The consequences of the Patriot Act adopted in the United States following 11 September 2001 or the tough security laws adopted in Russia, Egypt and numerous other countries are salutary. They have led to the criminalising of activities by civil society organisations and to serious violations of human rights, as illustrated by the arbitrary acts at Guantanamo and Abu Ghraib, violations which were finally condemned in 2015 by a US Senate report in which these practices were established as illegal and ineffective. Having failed to limit terrorism, they have, on the contrary, encouraged it.
In its 2003 resolution 1456 and in subsequent resolutions, the United Nations Security Council has emphasised that States must ensure that the measures they take to counter terrorism comply with all their international obligations and respect the norms of international law, particularly instruments relating to human rights, refugee law and humanitarian law. It is the responsibility of these States to guarantee to protect the freedoms that civil societies have the right to demand and to exercise.
Adopting consistent national and international policies
FIDH also underlines that the fight against terrorism cannot under any circumstances rely on regimes or groups which themselves seriously infringe human rights or indeed which support or defend Islamic fundamentalism. This option is wholly at odds with counter-terrorism objectives. It poses a serious threat to the security of many societies and civilian populations and exacerbates and even generates extremism.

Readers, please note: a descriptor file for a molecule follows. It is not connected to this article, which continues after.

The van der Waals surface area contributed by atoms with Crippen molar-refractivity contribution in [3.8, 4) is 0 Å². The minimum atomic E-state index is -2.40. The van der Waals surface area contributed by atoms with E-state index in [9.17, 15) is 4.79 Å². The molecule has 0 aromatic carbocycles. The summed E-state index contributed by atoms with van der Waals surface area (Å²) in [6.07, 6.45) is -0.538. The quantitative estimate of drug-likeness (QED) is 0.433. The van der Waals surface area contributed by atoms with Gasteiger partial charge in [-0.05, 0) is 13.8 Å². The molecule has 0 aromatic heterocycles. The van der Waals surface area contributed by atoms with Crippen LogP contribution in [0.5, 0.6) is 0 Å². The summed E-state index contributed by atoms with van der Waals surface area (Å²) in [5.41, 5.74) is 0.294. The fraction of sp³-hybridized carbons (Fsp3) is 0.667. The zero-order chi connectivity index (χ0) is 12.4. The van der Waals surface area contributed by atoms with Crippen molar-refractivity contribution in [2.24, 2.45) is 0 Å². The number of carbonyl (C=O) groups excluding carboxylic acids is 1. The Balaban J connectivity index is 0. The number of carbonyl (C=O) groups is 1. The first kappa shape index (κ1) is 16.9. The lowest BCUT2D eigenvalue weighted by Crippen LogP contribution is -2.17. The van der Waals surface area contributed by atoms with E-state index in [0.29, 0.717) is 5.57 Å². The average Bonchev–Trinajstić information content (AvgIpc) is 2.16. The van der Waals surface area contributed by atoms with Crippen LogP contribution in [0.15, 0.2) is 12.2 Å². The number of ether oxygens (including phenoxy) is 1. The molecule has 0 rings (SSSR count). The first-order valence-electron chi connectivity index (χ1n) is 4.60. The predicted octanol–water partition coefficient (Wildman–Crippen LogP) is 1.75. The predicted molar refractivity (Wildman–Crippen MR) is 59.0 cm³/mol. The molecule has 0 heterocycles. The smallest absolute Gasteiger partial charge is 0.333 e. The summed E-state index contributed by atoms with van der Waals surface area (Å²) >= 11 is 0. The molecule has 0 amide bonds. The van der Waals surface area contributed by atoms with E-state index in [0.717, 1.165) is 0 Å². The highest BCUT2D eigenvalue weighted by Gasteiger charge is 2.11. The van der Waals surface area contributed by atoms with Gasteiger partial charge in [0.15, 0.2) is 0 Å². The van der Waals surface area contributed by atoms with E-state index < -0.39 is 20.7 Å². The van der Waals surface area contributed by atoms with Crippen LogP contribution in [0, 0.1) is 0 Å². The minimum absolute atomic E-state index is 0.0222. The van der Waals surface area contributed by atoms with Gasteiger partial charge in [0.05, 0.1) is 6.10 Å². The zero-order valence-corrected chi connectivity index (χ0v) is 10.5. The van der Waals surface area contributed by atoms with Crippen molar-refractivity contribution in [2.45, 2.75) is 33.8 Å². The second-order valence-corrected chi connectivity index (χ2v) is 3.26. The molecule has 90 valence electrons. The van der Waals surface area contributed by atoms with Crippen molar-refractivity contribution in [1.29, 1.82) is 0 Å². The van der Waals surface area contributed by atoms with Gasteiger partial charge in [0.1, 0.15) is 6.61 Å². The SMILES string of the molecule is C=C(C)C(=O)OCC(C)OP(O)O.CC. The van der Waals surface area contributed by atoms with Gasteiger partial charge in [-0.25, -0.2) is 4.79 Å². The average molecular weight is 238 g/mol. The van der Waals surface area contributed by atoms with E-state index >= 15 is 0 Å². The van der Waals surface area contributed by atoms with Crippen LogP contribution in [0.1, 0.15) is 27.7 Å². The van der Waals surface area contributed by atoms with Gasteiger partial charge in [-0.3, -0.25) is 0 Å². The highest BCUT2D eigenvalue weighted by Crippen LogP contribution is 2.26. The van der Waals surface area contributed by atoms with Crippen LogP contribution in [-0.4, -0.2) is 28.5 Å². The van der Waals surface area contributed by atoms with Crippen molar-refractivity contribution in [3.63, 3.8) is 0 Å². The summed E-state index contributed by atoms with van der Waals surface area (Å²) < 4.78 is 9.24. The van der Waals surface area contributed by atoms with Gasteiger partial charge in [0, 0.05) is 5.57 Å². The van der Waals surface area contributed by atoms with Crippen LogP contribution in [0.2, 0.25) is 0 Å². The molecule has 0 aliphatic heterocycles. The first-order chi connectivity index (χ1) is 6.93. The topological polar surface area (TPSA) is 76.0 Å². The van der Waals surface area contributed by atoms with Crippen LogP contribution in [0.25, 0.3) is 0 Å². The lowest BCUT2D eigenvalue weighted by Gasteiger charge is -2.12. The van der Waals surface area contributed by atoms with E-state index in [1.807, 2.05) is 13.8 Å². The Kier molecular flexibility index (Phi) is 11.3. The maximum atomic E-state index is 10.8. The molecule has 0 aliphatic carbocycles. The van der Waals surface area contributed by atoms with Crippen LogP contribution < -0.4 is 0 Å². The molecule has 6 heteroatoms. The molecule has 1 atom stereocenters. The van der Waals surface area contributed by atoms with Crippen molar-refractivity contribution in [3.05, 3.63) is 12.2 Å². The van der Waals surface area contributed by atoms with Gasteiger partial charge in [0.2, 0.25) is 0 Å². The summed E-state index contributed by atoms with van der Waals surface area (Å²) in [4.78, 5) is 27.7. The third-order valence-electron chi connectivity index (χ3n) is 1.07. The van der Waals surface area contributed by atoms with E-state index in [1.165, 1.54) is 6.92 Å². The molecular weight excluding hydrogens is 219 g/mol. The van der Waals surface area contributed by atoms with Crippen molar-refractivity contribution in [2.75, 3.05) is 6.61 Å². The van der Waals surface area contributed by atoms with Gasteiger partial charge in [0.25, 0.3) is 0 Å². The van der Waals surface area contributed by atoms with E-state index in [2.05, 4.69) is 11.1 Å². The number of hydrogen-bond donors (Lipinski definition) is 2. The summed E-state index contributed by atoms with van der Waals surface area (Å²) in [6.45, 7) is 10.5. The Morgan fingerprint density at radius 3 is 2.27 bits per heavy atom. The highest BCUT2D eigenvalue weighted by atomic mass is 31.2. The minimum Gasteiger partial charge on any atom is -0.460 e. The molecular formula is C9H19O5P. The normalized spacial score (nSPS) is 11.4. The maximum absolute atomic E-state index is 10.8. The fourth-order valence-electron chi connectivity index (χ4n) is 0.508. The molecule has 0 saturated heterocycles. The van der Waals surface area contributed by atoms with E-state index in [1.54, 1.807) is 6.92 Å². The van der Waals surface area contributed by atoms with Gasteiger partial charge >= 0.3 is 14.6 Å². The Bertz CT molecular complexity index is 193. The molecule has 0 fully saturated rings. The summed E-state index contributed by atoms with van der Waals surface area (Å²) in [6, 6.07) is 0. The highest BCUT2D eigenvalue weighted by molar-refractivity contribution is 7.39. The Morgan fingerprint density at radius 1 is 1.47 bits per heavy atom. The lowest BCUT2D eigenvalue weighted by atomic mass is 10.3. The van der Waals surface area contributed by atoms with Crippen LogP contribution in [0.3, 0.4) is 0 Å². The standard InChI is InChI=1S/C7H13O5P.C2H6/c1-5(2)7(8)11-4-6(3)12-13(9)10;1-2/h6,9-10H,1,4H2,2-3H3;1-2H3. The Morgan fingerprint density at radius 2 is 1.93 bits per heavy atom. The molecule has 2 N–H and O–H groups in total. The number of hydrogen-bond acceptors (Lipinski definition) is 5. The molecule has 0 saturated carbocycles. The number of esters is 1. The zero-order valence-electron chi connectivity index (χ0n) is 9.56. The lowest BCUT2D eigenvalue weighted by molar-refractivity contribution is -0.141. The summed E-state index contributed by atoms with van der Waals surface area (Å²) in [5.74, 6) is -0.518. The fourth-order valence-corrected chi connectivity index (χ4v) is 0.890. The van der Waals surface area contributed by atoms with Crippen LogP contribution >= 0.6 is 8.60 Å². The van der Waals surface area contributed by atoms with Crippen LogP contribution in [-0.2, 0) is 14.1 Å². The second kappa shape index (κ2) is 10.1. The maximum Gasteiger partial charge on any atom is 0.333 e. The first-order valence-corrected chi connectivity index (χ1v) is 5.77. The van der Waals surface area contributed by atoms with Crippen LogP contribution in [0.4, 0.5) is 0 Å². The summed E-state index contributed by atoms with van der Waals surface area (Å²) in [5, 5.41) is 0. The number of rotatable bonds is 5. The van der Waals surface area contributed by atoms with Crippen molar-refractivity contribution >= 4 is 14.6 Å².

In addition, FIDH warns the leaders concerned against any form of support for the regime of Bashar al-Assad in the name of combating terrorism. FIDH points out that the regime in Damascus is principally responsible for the Syrian conflict, including the rise of Daesh. FIDH also calls on States to distance themselves from the suspicion of direct or indirect support for regimes or groups that encourage terrorism. FIDH therefore calls on States to reconsider their diplomatic relations with Gulf States such as Saudi Arabia and Qatar given the long-acknowledged support they afford Islamist or terrorist groups. This review must include arms sales to and support for such regimes which, moreover, commit serious acts of violence against their own citizens and civilian populations.
Furthermore, even internationally mandated military interventions to combat terrorism have never demonstrated that they are effective and have often made the human rights situation worse in the countries concerned. FIDH and its member organisations, particularly those in countries of North Africa and the Middle East confronting terrorist groups at home, emphasise that the effectiveness of counter-terrorism must be based significantly more on diplomatic and peaceful dialogue, on supporting the consolidation by States of human rights laws and on an ambitious programme of cooperation, including major support for independent civil society organisations and for all players in a pluralist and tolerant society.
Lastly, FIDH believes it crucial that national policies to combat discrimination, inequality and stigmatisation be implemented in accordance with international conventions safeguarding human rights. The absence of such measures can only foster the rejection of policies and the discrediting of democratic institutions and contribute to the rise of extremism.